Is Obamacare Accidentally Fueling The Prescription Painkiller Epidemic?

By John Lavitt 05/09/16

A clause within Obamacare is leading physicians to overprescribe painkillers to appease pain patients and maintain hospital funding.

Is Obamacare Accidentally Fueling The Prescription Painkiller Epidemic?
photo viaShutterstock

Here's an example of how a good policy in theory can often turn bad in practice. Many more people are paying attention to how a misguided incentive offered under the Affordable Care Act has spurred the spread of opioid abuse. Senior Time writer, Sean Gregory, explained in a recent article the role that patient satisfaction surveys have had in fueling abuse nationwide. 

Under the Affordable Care Act, funding for hospitals was determined by these patient satisfaction surveys, which asked questions like, “During this hospital stay, how often did the hospital staff do everything they could to help you with your pain?” And, “How often was your pain well controlled?” Such questions have been around since 2001, when a new pain management approach began to put a greater emphasis on the treatment of pain. The funding clause, though designed to reward quality care, ultimately became a twisted incentive for doctors to overprescribe painkillers. 

Physicians placed in this no-win situation are not happy. “The government is telling us we need to make sure a patient’s pain is under control,” Dr. Nick Sawyer, a health policy fellow at the UC Davis department of emergency medicine, told Time. “It’s hard to make them happy without a narcotic. This policy is leading to ongoing opioid abuse.”

According to the CDC, more than 165,000 Americans died from a prescription opioid-related overdose between 1999 and 2014. Although patient satisfaction surveys are not the only thing that's driving America's opioid epidemic, it has no doubt played a significant role in doing so, Gregory says. Nearly half of physicians in a 2014 survey, published in Patient Preference and Adherence, reported prescribing inappropriate opioid pain medication because of the patient satisfaction survey. And patients who report high satisfaction were found to spend more on prescription drugs and have higher mortality rates, according to a 2012 study published in the Archives of Internal Medicine.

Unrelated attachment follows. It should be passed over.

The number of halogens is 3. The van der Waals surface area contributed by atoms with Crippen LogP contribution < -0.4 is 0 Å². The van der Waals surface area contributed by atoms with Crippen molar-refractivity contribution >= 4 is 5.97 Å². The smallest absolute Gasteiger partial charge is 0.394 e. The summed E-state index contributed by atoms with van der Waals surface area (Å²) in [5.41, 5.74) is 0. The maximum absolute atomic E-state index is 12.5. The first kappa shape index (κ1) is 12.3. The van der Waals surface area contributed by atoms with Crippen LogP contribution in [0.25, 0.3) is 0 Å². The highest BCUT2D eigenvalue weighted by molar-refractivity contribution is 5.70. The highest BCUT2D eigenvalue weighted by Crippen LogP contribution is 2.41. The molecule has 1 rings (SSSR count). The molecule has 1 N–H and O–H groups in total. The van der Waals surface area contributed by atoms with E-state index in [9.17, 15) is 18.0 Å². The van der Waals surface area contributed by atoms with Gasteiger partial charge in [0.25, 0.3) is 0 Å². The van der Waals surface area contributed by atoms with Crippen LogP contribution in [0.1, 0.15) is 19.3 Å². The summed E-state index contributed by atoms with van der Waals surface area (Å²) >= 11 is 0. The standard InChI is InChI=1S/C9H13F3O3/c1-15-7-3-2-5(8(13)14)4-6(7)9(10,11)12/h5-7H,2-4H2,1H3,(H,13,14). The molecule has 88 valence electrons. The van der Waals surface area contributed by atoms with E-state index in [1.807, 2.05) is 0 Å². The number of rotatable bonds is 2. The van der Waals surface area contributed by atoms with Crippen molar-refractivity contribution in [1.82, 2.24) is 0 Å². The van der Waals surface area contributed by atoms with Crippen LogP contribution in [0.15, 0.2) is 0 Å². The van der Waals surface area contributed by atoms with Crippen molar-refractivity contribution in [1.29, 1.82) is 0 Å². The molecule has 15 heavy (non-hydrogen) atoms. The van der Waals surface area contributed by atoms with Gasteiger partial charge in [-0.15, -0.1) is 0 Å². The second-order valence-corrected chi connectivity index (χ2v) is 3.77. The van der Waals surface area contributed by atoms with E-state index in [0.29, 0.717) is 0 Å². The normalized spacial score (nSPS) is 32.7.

Congress is trying to undo this phenomenon. U.S. Senator Susan Collins (R-Maine) called on the Department of Health & Human Services to investigate the connection between the surveys and inappropriate prescriptions. "Health providers are telling me that these questions are written in a way that make them fear a lower reimbursement if patients did not answer them in the affirmative," she said. "For a small rural hospital in Maine to lose a certain percentage of their Medicare reimbursements is a big deal."

In February, Rep. Alex Mooney (R-W.Va.) introduced bill H.R. 4499, the Promoting Responsible Opioid Prescribing Act, which attempts to correct this misguided policy. The PROP Act would "remove an Obamacare penalty on doctors who refuse to overprescribe prescription painkillers. In doing so, this bill empowers doctors, not the federal government, to choose what is right for patients."

Please read our comment policy. - The Fix

Growing up in Manhattan as a stutterer, John Lavitt discovered that writing was the best way to express himself when the words would not come. After graduating with honors from Brown University, he lived on the Greek island of Patmos, studying with his mentor, the late American poet Robert Lax. As a writer, John’s published work includes three articles in Chicken Soup For The Soul volumes and poems in multiple poetry journals and compilations. Active in recovery, John has been the Treatment Professional News Editor for The Fix. Since 2015, he has published over 500 articles on the addiction and recovery news website. Today, he lives in Los Angeles, trying his best to be happy and creative. Find John on Facebook, Twitter, and LinkedIn.